I discovered the “Nurse Jackie” series within my first year of sobriety, around the same time as I started learning a lot about myself and recovery. I connected with the idea of a “high functioning” addict, although my life as a small-town business owner who drank too much wine paled in comparison to the drama of a pill-popping ER nurse in New York. I’ve since learned that’s the beauty of recovery – we all have a lot in common even when the details differ.
*SPOILER ALERT * It’s impossible to talk about the relevance and validity of this show without discussing how the series ends. Bookmark this post for later if you’re set on watching out the series unscathed.
I’ve been writing about sobriety for 4+ years now, and more importantly I’ve been reading about all of you throughout that time. For every word I’ve written about my own recovery, I’ve read a thousand more. Emails, comments, messages, and other recovery blogs fill my days with a steady stream of insights and information. I’ve learned a lot.
When I started watching Nurse Jackie, it was with interest as a student of recovery. I was curious about the story. I felt a kinship with Jackie as a high-functioning character and with actor Edie Falco as a recovery advocate. As the series progressed in step with my own recovery, something troubling was becoming clear in both real life and the Nurse Jackie series; that if an addict of whatever stripe (pills, drugs, booze, or other) is fortunate enough to be “high-functioning”, it is not a sustainable state.
Someone who can perform reasonably well despite a growing drug or alcohol problem can only balance the scales for so long. Eventually one of two things happens: the addict either stops using or stops excelling. “High functioning” is nothing but a snapshot – a timeframe of suspended animation. The addiction trajectory will eventually escalate and the function will eventually decline – the paths merely intersect briefly in a temporary state of competency despite impairment.
I exhaled in Season 4 when Jackie’s family became aware of her drug use and her rehab journey began. Thank God! I was becoming frustrated with the idea that she could continue her complicated status quo. Hurray for recovery! Hurray for Jackie being just like us! I looked forward to identifying even more as she liked arms with us recovery peeps and started writing out her steps in a journal (okay I never did that but I understood the process).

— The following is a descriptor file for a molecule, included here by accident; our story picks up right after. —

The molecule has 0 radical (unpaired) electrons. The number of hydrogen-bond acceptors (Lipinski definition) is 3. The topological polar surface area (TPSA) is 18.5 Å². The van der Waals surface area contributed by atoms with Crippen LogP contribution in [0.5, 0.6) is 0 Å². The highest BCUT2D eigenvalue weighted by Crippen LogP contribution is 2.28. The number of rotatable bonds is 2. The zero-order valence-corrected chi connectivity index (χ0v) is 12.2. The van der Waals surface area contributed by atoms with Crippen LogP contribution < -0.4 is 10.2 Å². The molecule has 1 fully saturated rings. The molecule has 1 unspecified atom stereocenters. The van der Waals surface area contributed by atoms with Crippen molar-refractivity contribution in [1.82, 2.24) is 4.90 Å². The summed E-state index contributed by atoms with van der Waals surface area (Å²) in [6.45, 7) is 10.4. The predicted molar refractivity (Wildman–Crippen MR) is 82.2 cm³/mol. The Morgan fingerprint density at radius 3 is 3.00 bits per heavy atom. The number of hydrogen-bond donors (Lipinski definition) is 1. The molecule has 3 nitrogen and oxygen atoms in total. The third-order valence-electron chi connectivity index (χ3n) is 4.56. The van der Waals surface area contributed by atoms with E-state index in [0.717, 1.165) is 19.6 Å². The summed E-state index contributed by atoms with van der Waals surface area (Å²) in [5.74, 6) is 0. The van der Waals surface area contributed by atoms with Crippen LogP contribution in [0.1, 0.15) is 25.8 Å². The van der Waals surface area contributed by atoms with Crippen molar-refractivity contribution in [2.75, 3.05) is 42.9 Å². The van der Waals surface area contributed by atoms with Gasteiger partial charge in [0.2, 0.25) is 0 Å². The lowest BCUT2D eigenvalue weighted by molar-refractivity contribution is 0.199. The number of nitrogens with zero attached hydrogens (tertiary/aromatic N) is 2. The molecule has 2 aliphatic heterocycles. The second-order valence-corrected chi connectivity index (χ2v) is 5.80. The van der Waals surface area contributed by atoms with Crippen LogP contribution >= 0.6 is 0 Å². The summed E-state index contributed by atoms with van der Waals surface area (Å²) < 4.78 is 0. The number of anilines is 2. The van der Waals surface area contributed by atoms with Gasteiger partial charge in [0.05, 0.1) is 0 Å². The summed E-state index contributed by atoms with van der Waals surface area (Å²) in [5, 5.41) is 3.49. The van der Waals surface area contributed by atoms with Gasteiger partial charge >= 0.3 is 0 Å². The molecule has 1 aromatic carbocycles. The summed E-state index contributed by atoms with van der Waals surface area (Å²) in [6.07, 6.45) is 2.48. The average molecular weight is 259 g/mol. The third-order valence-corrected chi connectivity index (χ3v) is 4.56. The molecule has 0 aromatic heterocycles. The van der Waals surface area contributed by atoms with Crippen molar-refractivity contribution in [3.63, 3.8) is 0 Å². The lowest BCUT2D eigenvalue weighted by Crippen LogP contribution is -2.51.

But as the ground slipped out from her on subsequent seasons, my heart sank. Because here, in my real life as Jean-who-writes-UnPickled I was learning the hard truth: untreated addiction is often fatal. It kills people – fiction, famous or otherwise.
As it happens, I’m in a hotel room in Vancouver watching over my adult son who had day-surgery this morning. He’s asleep in the next room, so I’m alone with a mini bar and his pain meds. My purpose here is to nurse and protect my son, to be his trusted caregiver. My sobriety is unwavering, but it’s not lost on me that many others would sadly not fare so well under these conditions. Hence, this seemed the perfect opportunity to watch the final episode of Nurse Jackie. I’d been saving it – partly for delayed gratification and partly out of dread. The irony of learning Jackie’s fate with booze and pills in my own room was not lost on me, no matter how firm my resolve.
In this final season, Jackie lost her nursing license due to her drug use and the moment it was reinstated (thanks to some borrowed urine) she was popping pills again. I guessed then how the finale would end. As I said earlier, the high-functioning addict has two choices – quit using or quit functioning. Clearly this would not be a happy ending.
In the last moments of the final show Jackie – never one to pass up a golden opportunity – was in possession of heroine from a patient and sure enough, she used. A lot. Decisively.
Tears rolled as I watched the scene unfold. Although it isn’t clear if Jackie survives the overdose, that’s irrelevant. She’s moved on from pills to heroine. In the unlikely event that she lives, things are looking very grim for our favourite ER nurse. Her story is a tragedy.
But I wasn’t crying for her. I was crying for every reader who struggles and says, “I can’t.” I cried for every alcoholic and addict who don’t see the addiction/function lines cross and part. I cried because losing to addiction is optional.
Please. If you need to quit drinking and you can’t seem to find the strength, know this: you have the choice to change course now. Take your life back. Nothing is as simple or as complicated as a tv show, but addiction kills too many good people.
I hope to God you won’t be one of them.